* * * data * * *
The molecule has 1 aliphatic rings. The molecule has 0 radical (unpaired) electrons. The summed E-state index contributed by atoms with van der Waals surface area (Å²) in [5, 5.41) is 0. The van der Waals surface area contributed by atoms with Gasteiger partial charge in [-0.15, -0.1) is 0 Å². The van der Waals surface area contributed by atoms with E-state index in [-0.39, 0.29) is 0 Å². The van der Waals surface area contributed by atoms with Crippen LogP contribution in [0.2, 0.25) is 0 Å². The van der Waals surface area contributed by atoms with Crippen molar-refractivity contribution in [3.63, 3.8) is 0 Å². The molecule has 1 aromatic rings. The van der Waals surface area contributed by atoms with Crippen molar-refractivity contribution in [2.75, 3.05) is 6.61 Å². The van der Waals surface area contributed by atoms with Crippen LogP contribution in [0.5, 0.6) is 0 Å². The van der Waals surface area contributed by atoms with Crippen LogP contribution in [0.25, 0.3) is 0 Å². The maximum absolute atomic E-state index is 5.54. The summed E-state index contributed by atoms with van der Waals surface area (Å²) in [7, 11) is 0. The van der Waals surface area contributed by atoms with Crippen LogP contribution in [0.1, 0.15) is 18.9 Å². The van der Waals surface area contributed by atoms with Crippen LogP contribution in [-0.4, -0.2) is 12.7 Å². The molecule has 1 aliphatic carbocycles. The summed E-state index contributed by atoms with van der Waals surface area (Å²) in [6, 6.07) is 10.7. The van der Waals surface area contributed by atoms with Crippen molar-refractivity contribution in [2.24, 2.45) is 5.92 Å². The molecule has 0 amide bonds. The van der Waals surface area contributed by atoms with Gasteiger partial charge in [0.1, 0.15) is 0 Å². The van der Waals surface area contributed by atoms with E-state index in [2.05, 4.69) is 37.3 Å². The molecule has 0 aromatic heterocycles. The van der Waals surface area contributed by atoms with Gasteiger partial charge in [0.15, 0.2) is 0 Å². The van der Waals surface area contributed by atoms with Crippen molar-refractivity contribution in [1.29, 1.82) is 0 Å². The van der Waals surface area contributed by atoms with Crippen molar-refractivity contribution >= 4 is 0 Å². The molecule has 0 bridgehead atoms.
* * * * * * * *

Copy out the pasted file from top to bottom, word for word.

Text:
The molecule has 1 aliphatic rings. The molecule has 0 radical (unpaired) electrons. The summed E-state index contributed by atoms with van der Waals surface area (Å²) in [5, 5.41) is 0. The van der Waals surface area contributed by atoms with Gasteiger partial charge in [-0.15, -0.1) is 0 Å². The van der Waals surface area contributed by atoms with E-state index in [-0.39, 0.29) is 0 Å². The van der Waals surface area contributed by atoms with Crippen LogP contribution in [0.2, 0.25) is 0 Å². The van der Waals surface area contributed by atoms with Crippen molar-refractivity contribution in [3.63, 3.8) is 0 Å². The molecule has 1 aromatic rings. The van der Waals surface area contributed by atoms with Crippen molar-refractivity contribution in [2.75, 3.05) is 6.61 Å². The van der Waals surface area contributed by atoms with Crippen LogP contribution in [0.5, 0.6) is 0 Å². The van der Waals surface area contributed by atoms with Crippen LogP contribution in [0.25, 0.3) is 0 Å². The maximum absolute atomic E-state index is 5.54. The summed E-state index contributed by atoms with van der Waals surface area (Å²) in [7, 11) is 0. The van der Waals surface area contributed by atoms with Crippen LogP contribution in [0.1, 0.15) is 18.9 Å². The van der Waals surface area contributed by atoms with Crippen LogP contribution in [-0.4, -0.2) is 12.7 Å². The molecule has 1 aliphatic carbocycles. The summed E-state index contributed by atoms with van der Waals surface area (Å²) in [6, 6.07) is 10.7. The van der Waals surface area contributed by atoms with Crippen molar-refractivity contribution in [2.24, 2.45) is 5.92 Å². The molecule has 0 amide bonds. The van der Waals surface area contributed by atoms with Gasteiger partial charge in [0.1, 0.15) is 0 Å². The van der Waals surface area contributed by atoms with E-state index in [2.05, 4.69) is 37.3 Å². The molecule has 0 aromatic heterocycles. The van der Waals surface area contributed by atoms with Gasteiger partial charge in [0.15, 0.2) is 0 Å². The van der Waals surface area contributed by atoms with Crippen molar-refractivity contribution in [1.29, 1.82) is 0 Å². The van der Waals surface area contributed by atoms with Crippen molar-refractivity contribution >= 4 is 0 Å². The molecule has 0 bridgehead atoms.